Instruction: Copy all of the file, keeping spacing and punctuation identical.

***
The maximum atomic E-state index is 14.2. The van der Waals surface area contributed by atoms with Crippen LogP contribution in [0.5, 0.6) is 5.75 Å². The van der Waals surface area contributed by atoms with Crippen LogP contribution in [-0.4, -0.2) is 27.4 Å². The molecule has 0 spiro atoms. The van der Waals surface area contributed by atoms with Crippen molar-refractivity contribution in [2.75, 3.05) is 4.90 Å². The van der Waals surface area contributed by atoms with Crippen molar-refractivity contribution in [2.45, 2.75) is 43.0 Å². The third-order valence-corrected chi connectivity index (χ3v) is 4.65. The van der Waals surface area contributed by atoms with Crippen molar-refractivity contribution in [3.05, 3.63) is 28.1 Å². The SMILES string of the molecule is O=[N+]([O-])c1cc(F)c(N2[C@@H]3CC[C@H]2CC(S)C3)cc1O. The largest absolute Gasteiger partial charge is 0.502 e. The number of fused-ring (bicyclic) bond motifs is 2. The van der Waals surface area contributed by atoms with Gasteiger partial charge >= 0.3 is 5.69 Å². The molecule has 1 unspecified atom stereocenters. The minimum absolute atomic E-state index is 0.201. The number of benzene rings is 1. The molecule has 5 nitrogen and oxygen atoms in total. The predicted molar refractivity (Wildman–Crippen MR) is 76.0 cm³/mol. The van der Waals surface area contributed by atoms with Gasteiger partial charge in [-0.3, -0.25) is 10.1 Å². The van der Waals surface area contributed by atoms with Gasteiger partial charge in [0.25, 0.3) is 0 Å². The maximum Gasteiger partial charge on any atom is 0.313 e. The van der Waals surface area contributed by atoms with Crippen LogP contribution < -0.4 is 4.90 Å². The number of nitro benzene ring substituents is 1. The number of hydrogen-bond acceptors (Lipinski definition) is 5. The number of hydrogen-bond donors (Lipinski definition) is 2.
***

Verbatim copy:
The maximum atomic E-state index is 14.2. The van der Waals surface area contributed by atoms with Crippen LogP contribution in [0.5, 0.6) is 5.75 Å². The van der Waals surface area contributed by atoms with Crippen LogP contribution in [-0.4, -0.2) is 27.4 Å². The molecule has 0 spiro atoms. The van der Waals surface area contributed by atoms with Crippen molar-refractivity contribution in [2.75, 3.05) is 4.90 Å². The van der Waals surface area contributed by atoms with Crippen molar-refractivity contribution in [2.45, 2.75) is 43.0 Å². The third-order valence-corrected chi connectivity index (χ3v) is 4.65. The van der Waals surface area contributed by atoms with Crippen molar-refractivity contribution in [3.05, 3.63) is 28.1 Å². The SMILES string of the molecule is O=[N+]([O-])c1cc(F)c(N2[C@@H]3CC[C@H]2CC(S)C3)cc1O. The largest absolute Gasteiger partial charge is 0.502 e. The number of fused-ring (bicyclic) bond motifs is 2. The van der Waals surface area contributed by atoms with Gasteiger partial charge >= 0.3 is 5.69 Å². The molecule has 1 unspecified atom stereocenters. The minimum absolute atomic E-state index is 0.201. The number of benzene rings is 1. The molecule has 5 nitrogen and oxygen atoms in total. The predicted molar refractivity (Wildman–Crippen MR) is 76.0 cm³/mol. The van der Waals surface area contributed by atoms with Gasteiger partial charge in [-0.3, -0.25) is 10.1 Å². The van der Waals surface area contributed by atoms with Gasteiger partial charge in [0.25, 0.3) is 0 Å². The maximum Gasteiger partial charge on any atom is 0.313 e. The van der Waals surface area contributed by atoms with Crippen LogP contribution < -0.4 is 4.90 Å². The number of nitro benzene ring substituents is 1. The number of hydrogen-bond acceptors (Lipinski definition) is 5. The number of hydrogen-bond donors (Lipinski definition) is 2.